Research Article: Direct Matrix-Assisted Laser Desorption-Ionisation (MALDI) Mass-Spectrometry Bacteria Profiling for Identifying and Characterizing Pathogens

Date Published: April , 2009

Publisher: A.I. Gordeyev

Author(s): E. N. Ilina.

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Abstract

This study examines the features and limitations of direct Matrix-Assisted Laser Desorption-Ionisation (MALDI) mass-spectrometry profiling of bacterial cells for investigating a microbial population. The optimal laboratory protocol, including crude bacteria lyses by a solution of 50% acetonitrile, 2.5% trifluoroacetic acid, and using α-cyano-4-hydroxy cinnamic acid as the MALDI matrix, has been developed. Two different bacteria species were under investigation, and representative mass spectra from 278 strains of Neisseria gonorrhoeae and 22 strains of Helicobacter pylori have been analyzed. It’s known that both bacteria demonstrate a variable degree of polymorphism. For N. gonorrhoeae, the MALDI mass spectra that was collected possessed about 70 peaks, 20 of which were good reproducible ones. In spite of the fact that three peaks were found with differing spectra in some strains, little diversity in the N. gonorrhoeae population was revealed. This fact indicates the prospects in using direct MALDI mass-spectrometry profiling for gonococcus identification. In the case of H. pylori strains, the variety in the collected mass-spectra was shown to be essential. Only five peaks were present in more than 70% of strains, and a single mass value was common for all spectra. While these data call into question the possibility of the reliable species identification of H. pylori using this approach, the intraspecies differentiation of strains was offered. Good association between MALDI profile distributions and the region of strain isolation have been found. Thus, the suggested direct MALDI mass-spectrometry profiling strategy, coupled with special analysis software, seems promising for the species identification of N. gonorrhoeae but is assumed insufficient for H. pylori species determination. At the same time, this would create a very good chance for an epidemiological study of such variable bacteria as H. pylori.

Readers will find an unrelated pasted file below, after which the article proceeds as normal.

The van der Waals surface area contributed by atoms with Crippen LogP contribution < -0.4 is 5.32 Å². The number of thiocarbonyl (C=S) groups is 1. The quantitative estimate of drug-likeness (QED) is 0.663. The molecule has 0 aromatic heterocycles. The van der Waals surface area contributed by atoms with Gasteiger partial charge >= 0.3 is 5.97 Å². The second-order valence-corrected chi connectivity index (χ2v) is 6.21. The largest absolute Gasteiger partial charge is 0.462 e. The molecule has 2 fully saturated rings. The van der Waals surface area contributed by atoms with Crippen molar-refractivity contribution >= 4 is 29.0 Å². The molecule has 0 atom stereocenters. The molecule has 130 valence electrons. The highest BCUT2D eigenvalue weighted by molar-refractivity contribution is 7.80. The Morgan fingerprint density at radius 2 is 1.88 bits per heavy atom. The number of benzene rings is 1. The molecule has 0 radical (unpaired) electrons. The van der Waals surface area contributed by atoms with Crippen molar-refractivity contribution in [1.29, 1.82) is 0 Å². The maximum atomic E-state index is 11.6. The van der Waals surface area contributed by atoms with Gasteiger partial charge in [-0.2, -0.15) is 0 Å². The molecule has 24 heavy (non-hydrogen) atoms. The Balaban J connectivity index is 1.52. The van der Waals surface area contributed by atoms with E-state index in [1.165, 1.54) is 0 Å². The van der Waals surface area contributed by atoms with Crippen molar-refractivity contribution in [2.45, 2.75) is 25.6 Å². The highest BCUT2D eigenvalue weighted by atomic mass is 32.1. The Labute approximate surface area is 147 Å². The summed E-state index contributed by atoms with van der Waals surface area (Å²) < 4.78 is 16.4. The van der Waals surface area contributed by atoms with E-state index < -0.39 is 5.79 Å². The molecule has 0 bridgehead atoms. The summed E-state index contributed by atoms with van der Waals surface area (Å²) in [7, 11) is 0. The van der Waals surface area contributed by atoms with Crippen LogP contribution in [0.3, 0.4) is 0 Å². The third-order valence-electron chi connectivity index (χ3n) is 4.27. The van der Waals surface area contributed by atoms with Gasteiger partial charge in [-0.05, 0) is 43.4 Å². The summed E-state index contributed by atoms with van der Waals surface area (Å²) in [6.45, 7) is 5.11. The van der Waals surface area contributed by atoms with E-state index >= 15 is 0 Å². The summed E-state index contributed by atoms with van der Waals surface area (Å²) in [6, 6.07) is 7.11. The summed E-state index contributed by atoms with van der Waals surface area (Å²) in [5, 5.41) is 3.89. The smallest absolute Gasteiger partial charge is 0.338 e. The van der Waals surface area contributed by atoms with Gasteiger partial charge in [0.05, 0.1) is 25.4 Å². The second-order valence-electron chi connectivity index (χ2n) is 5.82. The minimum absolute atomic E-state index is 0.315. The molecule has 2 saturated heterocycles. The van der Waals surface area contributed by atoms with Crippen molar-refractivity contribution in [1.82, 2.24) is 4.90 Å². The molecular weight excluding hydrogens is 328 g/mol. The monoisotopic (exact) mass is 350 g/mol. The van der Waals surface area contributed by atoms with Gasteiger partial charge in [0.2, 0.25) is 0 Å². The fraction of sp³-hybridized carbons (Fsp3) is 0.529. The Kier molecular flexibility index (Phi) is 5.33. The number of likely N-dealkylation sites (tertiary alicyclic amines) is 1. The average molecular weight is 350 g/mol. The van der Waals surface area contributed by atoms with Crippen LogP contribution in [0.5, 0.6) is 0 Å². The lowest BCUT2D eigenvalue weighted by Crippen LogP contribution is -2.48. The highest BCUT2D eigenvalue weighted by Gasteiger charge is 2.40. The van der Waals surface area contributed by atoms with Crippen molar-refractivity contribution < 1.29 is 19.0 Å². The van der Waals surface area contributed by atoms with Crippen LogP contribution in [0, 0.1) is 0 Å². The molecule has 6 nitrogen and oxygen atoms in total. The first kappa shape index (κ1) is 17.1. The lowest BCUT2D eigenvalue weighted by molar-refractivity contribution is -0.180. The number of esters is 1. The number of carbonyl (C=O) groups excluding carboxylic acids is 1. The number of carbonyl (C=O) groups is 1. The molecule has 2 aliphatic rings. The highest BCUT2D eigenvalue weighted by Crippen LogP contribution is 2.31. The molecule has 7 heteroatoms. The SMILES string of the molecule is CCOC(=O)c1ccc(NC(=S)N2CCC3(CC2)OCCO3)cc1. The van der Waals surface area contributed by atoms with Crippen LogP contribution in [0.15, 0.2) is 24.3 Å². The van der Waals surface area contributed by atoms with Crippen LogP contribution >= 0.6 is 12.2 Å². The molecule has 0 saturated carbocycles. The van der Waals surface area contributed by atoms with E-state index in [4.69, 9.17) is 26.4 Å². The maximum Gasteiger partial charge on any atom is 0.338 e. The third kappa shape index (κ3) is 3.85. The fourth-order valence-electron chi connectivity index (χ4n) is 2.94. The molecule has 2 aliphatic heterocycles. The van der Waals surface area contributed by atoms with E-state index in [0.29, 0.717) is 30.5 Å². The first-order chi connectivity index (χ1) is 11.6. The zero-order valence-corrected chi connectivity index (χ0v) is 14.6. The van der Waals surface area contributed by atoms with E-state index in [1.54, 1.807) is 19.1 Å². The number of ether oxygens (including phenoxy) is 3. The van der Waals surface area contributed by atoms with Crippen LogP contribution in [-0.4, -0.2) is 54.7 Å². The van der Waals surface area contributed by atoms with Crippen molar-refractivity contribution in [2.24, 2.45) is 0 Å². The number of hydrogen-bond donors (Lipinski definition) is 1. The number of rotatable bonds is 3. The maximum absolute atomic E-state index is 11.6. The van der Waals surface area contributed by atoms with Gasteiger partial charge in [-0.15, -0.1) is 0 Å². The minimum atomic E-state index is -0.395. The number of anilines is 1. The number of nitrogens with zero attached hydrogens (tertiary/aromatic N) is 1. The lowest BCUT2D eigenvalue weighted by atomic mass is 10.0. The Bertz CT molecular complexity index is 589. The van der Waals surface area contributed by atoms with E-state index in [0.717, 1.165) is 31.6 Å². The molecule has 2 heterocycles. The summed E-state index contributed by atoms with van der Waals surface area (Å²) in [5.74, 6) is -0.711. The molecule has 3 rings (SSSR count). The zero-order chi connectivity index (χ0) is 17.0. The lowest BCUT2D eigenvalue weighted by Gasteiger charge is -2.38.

Partial Text

Modern microbiology and its applied branches require the development of new rapid and precise methods for identifying clinically significant pathogens and for describing their characteristic features such as virulence, antibiotic sensitivity, and strain group. The relative tolerance of Matrix-Assisted Laser Desorption-Ionisation (MALDI) to contamination with salt and other impurities allows one to conduct a direct mass-spectrometry analysis of the microbial cell content (direct profiling) without the fractionation and purification of some components.

Bacterial strains The following laboratory strains were used in the investigation: Escherichia coli DH5α, Neisseria gonorrhoeae ATCC 49226, Helicobacter pylori J99, and Helicobacter pylori 26695; 278 N. Gonorrhoeae clinical strains from different regions of Russia (Moscow, St. Petersburg, Samara, Ekaterinburg, Murmansk, and Irkutsk); and 22 H. pylori clinical strains from Mongolia, Tuva, Yakutia, and the Moscow Region.

The protocol of direct MALDI mass-spectrometry bacteria profiling was optimized using the laboratory E. coli DH5α strain, whose protein and nucleotide sequences were studied thoroughly. The method was based on the acid lysis of bacterial cells, which causes the extraction of the major ribosomal proteins that make up 20% of the total pool of E. coli proteins [8].

The consolidated experience of using direct MALDI mass-spectrometry bacteria profiling gives grounds to assume that this approach may be used for the specific identification of the causative agent that was demonstrated when analyzing the voluminous group of clinical N. gonorrhoeae strains. On the contrary, intraspecies classification and typing of bacteria with this method is likely to be uninformative for species with a low intraspecies variability.

The work was supported by the Bruker Daltonics Company, Germany (grant no. 270505(#30686).

 

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